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Tuesday, July 2, 2019

The Walking Dead...Fish

A fish skeleton greeted me on my walk around Sloan's 

I may not be a member of The Walking Dead cast, but I enjoy watching the program. Amazingly enough, it's one of my favorites. I like the survival aspect, but the nasty zombies--not so much.

This late in the game, I fear the AMC show may not be around much longer. Most of the original actors have died (left.) Meanwhile, I'm preparing myself for its eventual demise.

Today, while walking around Sloan's Lake in Cheyenne, a Walking Dead fish that had washed ashore greeted me.


It's a new goal of mine to walk at least a mile each day and increase the distance as time allows. That may not seem like a lot of movement to those of  you who run marathons. But for me, it's real progress and it feels great.

After sitting at a desk all day, whether it's writing my books or working at the office, fresh air and sunshine is a welcome break.

I prefer walking in places where I can enjoy nature to its fullest. Those of you who live in the Cheyenne/Laramie area, and are in better condition than I am, may want to visit my niece Rebecca Walsh's website, "Hike Like a Woman," where she offers backpacking experiences, hiking adventures and mountain retreats for outdoors enthusiasts. She owns and operates Laramie Basecamp, a sports store in Laramie, WY. Becky and her husband are also army veterans and have two adorable sons.

Come with me and I'll take you on a brief  "photo" tour of Sloan's Lake.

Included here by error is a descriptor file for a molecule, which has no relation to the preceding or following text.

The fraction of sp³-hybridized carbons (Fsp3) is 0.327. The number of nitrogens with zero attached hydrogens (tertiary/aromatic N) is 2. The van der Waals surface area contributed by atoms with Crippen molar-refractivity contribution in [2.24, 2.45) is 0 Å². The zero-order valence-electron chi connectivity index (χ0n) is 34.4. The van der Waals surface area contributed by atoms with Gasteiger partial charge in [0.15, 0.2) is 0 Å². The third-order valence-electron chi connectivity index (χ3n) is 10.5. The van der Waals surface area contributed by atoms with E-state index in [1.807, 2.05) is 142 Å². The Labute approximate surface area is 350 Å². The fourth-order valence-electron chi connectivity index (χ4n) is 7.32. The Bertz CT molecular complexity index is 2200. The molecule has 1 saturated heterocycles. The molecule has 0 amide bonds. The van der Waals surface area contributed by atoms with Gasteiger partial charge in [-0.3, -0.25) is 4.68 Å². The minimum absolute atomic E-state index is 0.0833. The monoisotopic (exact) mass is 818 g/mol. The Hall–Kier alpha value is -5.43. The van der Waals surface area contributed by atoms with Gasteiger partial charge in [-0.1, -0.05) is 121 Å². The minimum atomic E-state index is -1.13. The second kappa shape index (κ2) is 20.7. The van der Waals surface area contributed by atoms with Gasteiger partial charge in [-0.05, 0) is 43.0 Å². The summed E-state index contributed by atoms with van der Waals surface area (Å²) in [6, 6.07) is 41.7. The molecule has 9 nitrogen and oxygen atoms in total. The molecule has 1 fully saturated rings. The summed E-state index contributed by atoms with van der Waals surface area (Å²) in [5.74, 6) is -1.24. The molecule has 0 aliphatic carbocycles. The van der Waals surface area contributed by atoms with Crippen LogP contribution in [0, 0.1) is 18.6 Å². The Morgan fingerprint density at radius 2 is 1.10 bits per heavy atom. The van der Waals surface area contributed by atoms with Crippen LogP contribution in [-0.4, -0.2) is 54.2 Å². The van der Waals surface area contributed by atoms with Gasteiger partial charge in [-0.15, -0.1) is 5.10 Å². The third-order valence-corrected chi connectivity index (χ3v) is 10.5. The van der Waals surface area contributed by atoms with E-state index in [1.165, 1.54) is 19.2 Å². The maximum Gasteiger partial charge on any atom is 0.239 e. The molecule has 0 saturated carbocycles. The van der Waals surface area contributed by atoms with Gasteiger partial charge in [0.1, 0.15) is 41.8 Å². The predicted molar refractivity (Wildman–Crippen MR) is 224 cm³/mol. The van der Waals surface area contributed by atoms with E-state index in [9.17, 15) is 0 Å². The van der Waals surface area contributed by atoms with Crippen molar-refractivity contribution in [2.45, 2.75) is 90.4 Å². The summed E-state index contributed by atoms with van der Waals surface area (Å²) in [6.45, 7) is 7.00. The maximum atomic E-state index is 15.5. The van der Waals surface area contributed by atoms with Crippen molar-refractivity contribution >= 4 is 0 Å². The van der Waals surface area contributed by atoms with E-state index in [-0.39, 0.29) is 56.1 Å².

Do you have a favorite place to walk?

Starting my 21.26 minute walk...

The beach where I spent many summers as a kid 
lounging on shore. My mom often drove me, my
 sister and my friend Valerie to Sloan's Lake to swim. 

A handy bridge to cross over the water led the way.

Light purple flowers dotted the landscape.

Wednesday, June 26, 2019

Would you take a bath in this?

Pictured is an antique cast iron and wood bathtub pioneers
bathed in. Water was heated in pans on coal-burning stoves
and poured into the tub. It must have taken a lot of pans full
of water to fill that tub!
Can you imagine taking a bath in a tub like the one pictured on the left?

How about traveling in a covered wagon, cooking on a cast iron stove, sleeping on a feather tick mattress or one stuffed with hay?

Back in the 1800s when easterners decided to pack up and move, hoping to improve their fortunes in the west, they gave up most comforts offered in civilization.

They left behind families and friends, most times never seeing them again. Would you be brave enough to do that? I don't think I would.

I recently paid a visit to Encampment, Wyoming, where some of the richest copper mines could be found at the turn of the century. It was a booming time and people settled in the region, working hard to make a living.

My husband's family went there back in the day, and he has a rich history of how they settled the land and proudly raised their families.

If you ever have a chance to visit the Grand Encampment Museum, located in Wyoming's Carbon County, you will see amazing displays featuring the pioneers' plows, buggies, clothing, eating utensils and plates, cabins and other items.

You will get plenty of exercise exploring this place while visiting the museum and touring the grounds, which feature restored buildings. Here is the museum's website if you want more information:

What are some of the historical sites you have enjoyed visiting?

                          At the Grand Encampment Museum, barns and cabins have been relocated
                          from communities throughout the region to represent a thriving frontier town.
A replica of a two-story outhouse, which was needed when
deep snow coated the mountains, burying the lower level.

Most homes were of the one-room, log cabin variety.
A few comforts from home could be found.
Settlers managed to bring finer items to the frontier.
Cast iron coal-fired stoves gave food a smoky flavor.
Before trains, wagons carried families west to seek new fortunes.